My foreign students often ask me if there’re any dialects in Russian.
In the follow article I tell why we don’t have hardly any dialects in Russian in spite of the huge territorry and very different regions.
The article is available in two version: in Russian and in English.
This is the link to the English version:


I was also very curious to know about this phenomenon, but in this podcast it is well explained, so now it seems logical to me. It’s good that this article is recorded in English as well, because I don’t speak Russian. Thanks a lot for this interesting podcast!


…and the russian version ?

: )

Maths, here you have a Russian version:

I’m sorry, Maths, here is the link to the Russian dialects in Russian:

Good article! :slight_smile:

Yes, good article. Thanks! It is especially nice to hear the examples of okanye, akanye and otherwise.

About Russian’s dialects.

It is a site of Institut of Russian’s language. This Institute defines rules of Russian spelling and Russian grammar.
But there is not any central organization which defines norm of English one, I think
Thus Russian is more centralized, then English.
Therefore there more variants of English

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astrosl. The articles and books are really detailed. The material listed on the site is interesting, and introductory works there, such as by Горшкова, I could probably handle. Thanks very much.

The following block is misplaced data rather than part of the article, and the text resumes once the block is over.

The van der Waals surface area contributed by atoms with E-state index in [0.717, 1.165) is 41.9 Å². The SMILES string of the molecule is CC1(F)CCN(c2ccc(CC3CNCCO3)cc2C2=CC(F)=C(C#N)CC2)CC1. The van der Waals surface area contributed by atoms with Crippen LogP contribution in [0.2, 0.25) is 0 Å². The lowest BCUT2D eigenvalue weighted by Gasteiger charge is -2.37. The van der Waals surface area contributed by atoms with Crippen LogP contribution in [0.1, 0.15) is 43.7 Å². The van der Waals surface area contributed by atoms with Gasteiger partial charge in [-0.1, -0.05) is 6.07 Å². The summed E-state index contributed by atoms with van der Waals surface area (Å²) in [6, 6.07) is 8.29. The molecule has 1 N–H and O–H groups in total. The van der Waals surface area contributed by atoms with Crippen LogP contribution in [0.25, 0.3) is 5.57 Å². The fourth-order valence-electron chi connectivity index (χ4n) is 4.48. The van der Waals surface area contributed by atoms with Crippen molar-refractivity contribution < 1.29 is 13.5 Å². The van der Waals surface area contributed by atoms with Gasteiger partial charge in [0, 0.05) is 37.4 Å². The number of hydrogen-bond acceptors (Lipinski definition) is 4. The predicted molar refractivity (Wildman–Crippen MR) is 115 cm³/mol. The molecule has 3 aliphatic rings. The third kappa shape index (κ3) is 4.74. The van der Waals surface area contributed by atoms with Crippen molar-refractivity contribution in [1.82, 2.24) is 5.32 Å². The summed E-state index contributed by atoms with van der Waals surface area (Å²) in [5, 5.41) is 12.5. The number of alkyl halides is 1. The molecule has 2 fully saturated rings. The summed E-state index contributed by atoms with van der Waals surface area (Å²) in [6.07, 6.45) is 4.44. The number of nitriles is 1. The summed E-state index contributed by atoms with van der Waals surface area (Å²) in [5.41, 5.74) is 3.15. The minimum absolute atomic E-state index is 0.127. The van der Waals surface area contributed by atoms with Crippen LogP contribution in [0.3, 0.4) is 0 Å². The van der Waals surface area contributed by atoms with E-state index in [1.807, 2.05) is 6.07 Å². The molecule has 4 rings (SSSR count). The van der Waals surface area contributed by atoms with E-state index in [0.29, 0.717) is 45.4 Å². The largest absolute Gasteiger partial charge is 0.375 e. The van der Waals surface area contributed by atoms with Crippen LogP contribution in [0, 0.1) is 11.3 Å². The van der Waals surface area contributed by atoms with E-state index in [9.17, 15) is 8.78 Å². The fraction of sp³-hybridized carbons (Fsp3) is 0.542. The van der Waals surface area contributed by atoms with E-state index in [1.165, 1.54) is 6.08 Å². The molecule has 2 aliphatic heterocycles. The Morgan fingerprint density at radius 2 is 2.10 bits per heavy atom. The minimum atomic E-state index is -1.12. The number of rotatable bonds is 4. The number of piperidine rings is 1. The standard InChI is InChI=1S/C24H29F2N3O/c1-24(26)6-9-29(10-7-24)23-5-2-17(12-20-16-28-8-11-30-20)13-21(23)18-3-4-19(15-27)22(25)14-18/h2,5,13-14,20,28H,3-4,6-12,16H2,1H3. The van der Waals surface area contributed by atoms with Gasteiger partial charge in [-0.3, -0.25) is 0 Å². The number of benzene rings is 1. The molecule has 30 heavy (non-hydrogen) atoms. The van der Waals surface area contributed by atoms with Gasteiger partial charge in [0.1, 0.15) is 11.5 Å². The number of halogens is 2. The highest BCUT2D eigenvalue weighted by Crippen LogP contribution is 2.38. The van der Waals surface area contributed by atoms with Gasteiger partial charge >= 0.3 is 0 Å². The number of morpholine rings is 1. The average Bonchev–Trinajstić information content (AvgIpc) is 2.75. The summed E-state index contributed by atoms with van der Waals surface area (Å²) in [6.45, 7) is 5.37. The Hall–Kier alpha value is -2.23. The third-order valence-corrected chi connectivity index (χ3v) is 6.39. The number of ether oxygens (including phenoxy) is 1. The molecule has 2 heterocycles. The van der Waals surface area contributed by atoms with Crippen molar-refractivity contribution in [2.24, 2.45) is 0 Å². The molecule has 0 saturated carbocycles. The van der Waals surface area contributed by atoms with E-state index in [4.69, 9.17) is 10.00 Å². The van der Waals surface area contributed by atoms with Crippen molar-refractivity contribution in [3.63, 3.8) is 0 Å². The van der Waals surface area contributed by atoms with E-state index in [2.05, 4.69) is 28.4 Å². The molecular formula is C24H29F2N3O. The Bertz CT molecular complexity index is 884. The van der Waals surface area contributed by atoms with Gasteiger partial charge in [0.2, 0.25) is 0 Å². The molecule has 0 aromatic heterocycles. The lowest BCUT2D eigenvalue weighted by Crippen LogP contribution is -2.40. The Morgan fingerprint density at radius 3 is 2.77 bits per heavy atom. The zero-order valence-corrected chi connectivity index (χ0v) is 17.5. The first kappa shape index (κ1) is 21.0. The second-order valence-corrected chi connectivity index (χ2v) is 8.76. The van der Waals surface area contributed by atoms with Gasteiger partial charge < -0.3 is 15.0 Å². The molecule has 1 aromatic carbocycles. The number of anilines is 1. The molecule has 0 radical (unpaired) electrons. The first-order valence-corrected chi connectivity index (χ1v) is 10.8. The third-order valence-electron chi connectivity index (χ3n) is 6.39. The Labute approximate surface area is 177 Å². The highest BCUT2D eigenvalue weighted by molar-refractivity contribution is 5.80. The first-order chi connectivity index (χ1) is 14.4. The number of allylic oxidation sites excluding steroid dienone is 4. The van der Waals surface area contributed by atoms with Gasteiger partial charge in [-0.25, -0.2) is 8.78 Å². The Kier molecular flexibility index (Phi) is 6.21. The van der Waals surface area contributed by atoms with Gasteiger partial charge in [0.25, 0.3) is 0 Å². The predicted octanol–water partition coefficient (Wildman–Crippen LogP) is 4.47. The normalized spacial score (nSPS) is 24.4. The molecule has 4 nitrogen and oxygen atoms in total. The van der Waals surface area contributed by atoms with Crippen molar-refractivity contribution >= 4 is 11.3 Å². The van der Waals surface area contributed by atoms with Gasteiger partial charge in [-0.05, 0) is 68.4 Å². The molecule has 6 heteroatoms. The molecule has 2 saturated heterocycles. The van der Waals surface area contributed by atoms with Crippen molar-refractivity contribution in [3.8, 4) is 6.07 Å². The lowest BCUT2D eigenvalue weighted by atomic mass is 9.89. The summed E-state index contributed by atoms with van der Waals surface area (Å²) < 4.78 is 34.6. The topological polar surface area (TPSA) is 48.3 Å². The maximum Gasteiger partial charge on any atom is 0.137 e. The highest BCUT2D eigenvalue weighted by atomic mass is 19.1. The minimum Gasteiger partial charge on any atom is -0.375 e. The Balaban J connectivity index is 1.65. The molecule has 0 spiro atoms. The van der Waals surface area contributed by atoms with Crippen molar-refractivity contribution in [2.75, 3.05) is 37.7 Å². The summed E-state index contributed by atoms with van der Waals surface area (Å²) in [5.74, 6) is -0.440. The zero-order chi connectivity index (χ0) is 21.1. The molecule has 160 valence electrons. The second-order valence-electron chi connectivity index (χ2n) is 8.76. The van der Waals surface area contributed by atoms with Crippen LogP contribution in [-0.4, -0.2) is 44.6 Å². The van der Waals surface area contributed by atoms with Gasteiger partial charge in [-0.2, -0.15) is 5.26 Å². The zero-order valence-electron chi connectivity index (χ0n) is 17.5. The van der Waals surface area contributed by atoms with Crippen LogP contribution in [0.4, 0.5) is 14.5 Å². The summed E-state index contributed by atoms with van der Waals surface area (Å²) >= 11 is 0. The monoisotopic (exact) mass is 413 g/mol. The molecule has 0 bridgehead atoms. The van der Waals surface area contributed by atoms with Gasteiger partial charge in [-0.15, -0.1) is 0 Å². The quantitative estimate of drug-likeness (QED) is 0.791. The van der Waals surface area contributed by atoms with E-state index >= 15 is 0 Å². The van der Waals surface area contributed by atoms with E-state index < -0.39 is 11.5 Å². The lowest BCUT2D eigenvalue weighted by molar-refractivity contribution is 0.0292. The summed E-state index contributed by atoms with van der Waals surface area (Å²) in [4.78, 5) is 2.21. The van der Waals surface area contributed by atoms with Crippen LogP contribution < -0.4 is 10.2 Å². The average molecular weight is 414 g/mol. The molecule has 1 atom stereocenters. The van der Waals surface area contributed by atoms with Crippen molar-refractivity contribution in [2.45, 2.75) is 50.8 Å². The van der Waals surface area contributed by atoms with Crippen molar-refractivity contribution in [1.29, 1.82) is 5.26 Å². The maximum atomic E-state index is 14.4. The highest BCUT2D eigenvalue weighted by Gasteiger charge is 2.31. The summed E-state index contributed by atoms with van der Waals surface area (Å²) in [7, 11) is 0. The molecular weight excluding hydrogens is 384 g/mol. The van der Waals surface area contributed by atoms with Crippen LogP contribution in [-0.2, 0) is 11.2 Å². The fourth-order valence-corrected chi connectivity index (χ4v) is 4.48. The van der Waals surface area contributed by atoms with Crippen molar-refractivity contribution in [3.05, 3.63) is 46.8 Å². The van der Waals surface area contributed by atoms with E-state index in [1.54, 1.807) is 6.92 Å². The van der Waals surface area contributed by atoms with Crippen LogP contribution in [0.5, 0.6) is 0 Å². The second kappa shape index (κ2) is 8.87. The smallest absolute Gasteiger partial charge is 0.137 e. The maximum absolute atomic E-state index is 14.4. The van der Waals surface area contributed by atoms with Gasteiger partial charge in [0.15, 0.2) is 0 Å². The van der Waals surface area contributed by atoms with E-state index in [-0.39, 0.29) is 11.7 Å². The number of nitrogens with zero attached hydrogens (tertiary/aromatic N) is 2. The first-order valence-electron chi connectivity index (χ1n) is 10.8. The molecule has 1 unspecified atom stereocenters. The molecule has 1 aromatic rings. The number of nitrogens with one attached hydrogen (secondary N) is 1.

You’re right about English not being centralized, that’s for sure.

Thanks for the link @astrosl, i’ll be trying to read that later.

As far as I know, diversity of english regional accents (in the UK) is due to the large amount of time english has been spoken here (about 1500 years), so plenty of time for regional variations to arise. The main dialect regions (midlands , south-east, south-west, north etc) are still roughly divided along the territories of the original germanic tribes, and sometimes still carry the name of those tribes. e.g Sussex = South Saxon, Wessex = West Saxon.

By contrast, much of Russian land past the Urals, into Siberia, central Asia and the far east, has been populated by russian speaking people comparatively recently, in the last few hundred years. So, not as much time for regional differences to develop.

I think about different dialects.
It is important people understands talking.
Now peoples from different countries use English for their conversation.
Maybe difference pronounce.
Maybe difference spelling.

Within these limits dialects are not very important.
Maybe I wrong?

There are a good number of varying accents in the US as well, and we have only been speaking English there for a few hundred years as well. In fact I am somewhat surprised that American English pronunciation has diverged so greatly from UK English pronunciation in such a short time.

I think in the case of the US, the dialect regions have diverged in a relatively short time due to the faster and bigger waves of history that have influenced such a huge nation in a comparatively short period.